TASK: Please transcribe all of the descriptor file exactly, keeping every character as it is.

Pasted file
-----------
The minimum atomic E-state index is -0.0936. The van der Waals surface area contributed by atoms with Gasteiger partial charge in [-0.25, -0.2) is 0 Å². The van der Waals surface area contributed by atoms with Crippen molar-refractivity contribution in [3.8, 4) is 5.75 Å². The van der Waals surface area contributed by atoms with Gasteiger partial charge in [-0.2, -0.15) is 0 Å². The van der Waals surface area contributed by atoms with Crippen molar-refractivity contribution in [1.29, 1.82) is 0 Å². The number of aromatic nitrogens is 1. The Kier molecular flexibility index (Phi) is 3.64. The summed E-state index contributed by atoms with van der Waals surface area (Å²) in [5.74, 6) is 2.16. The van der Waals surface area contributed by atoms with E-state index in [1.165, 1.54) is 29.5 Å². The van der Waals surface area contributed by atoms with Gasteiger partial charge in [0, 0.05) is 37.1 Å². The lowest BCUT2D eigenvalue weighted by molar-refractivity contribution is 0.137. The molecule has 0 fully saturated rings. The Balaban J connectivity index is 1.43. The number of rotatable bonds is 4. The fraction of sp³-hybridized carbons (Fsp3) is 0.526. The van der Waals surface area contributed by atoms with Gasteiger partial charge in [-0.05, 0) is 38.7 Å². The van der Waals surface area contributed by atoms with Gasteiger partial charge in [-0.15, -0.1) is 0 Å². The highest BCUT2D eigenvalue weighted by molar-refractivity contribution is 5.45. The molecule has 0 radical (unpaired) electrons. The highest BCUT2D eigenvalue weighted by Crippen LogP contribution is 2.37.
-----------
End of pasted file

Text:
The minimum atomic E-state index is -0.0936. The van der Waals surface area contributed by atoms with Gasteiger partial charge in [-0.25, -0.2) is 0 Å². The van der Waals surface area contributed by atoms with Crippen molar-refractivity contribution in [3.8, 4) is 5.75 Å². The van der Waals surface area contributed by atoms with Gasteiger partial charge in [-0.2, -0.15) is 0 Å². The van der Waals surface area contributed by atoms with Crippen molar-refractivity contribution in [1.29, 1.82) is 0 Å². The number of aromatic nitrogens is 1. The Kier molecular flexibility index (Phi) is 3.64. The summed E-state index contributed by atoms with van der Waals surface area (Å²) in [5.74, 6) is 2.16. The van der Waals surface area contributed by atoms with E-state index in [1.165, 1.54) is 29.5 Å². The van der Waals surface area contributed by atoms with Gasteiger partial charge in [0, 0.05) is 37.1 Å². The lowest BCUT2D eigenvalue weighted by molar-refractivity contribution is 0.137. The molecule has 0 fully saturated rings. The Balaban J connectivity index is 1.43. The number of rotatable bonds is 4. The fraction of sp³-hybridized carbons (Fsp3) is 0.526. The van der Waals surface area contributed by atoms with Gasteiger partial charge in [-0.05, 0) is 38.7 Å². The van der Waals surface area contributed by atoms with Gasteiger partial charge in [-0.15, -0.1) is 0 Å². The highest BCUT2D eigenvalue weighted by molar-refractivity contribution is 5.45. The molecule has 0 radical (unpaired) electrons. The highest BCUT2D eigenvalue weighted by Crippen LogP contribution is 2.37.